Experiments being conducted at the Canadian Light Source are paving the way for creating more powerful and more energy-efficient electronic devices.
Robert Green, an assistant professor at the University of Saskatchewan (U of S) department of physics, is one of the scientists who conceived the project.
The experiments involved a nickel oxide-based material – one of a group known as “correlated materials” – grown in layers about one-thousandth the thickness of a human hair.
Researchers studied a unique property the material takes on when cooled – at the nanoscale, the magnetism in the crystal structure takes on a spiral shape.
“What we did here … to see if we could tune them a bit to make them do what we wanted – a bit of an engineering aspect to see if we could design some functionality into these materials,” Green said in a press release.
“We did a cutting-edge type of experiment at the (Canadian Light Source) where we used very specifically tuned X-rays having specific energies that interact strongly with the magnetism in the material.”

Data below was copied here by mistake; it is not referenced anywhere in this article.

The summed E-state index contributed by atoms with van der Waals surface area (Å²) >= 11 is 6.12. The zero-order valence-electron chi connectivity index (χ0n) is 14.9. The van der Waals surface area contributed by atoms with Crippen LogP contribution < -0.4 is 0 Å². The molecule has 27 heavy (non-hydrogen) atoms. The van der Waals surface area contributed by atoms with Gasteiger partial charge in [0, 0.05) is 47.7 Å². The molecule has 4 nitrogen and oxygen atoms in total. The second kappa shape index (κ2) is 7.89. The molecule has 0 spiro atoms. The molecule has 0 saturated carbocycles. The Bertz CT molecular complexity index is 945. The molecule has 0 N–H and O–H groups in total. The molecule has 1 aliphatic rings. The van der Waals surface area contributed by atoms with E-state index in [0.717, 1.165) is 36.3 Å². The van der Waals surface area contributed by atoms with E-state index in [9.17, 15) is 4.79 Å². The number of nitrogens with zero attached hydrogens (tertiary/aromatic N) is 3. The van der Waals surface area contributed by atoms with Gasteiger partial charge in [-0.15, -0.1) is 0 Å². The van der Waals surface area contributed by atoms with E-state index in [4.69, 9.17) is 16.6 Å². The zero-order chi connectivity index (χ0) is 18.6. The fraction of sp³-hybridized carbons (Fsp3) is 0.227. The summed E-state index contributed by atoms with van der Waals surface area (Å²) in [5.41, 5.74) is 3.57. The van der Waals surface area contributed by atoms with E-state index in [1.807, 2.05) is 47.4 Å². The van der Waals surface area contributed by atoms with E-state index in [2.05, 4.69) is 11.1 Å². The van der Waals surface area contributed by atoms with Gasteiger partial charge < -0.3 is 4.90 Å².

What researchers found was they could control the magnetism in the atoms to re-align them in a straight line, rather than the spiral shape.
Researchers can now try to design new correlated materials using the same kind of magnetic engineering.
Unlike silicon, which is currently used in electronics, individual electrons in correlated materials interact strongly with each other. U of S officials said this interaction can lead to unique emerging properties that could be harnessed for use in future generations of electronic devices.
Green said collaborators at the Max Planck Institute for Solid State Research in Germany were able to reproduce the effect with their calculations.
However, he cautioned the current science is at a fundamental level and researchers are still trying to understand what they can make the materials do in terms of magnetism.
“Ideally, in the future, we can find some related material whose magnetism we can control at room temperature,” Green said.
“You can then potentially build next-generation devices that take up less energy, are more powerful, or have entirely different functionalities than present day electronics.”
The Canadian Light Source in Saskatoon is a research facility used by over 1,000 scientists from around the globe annually.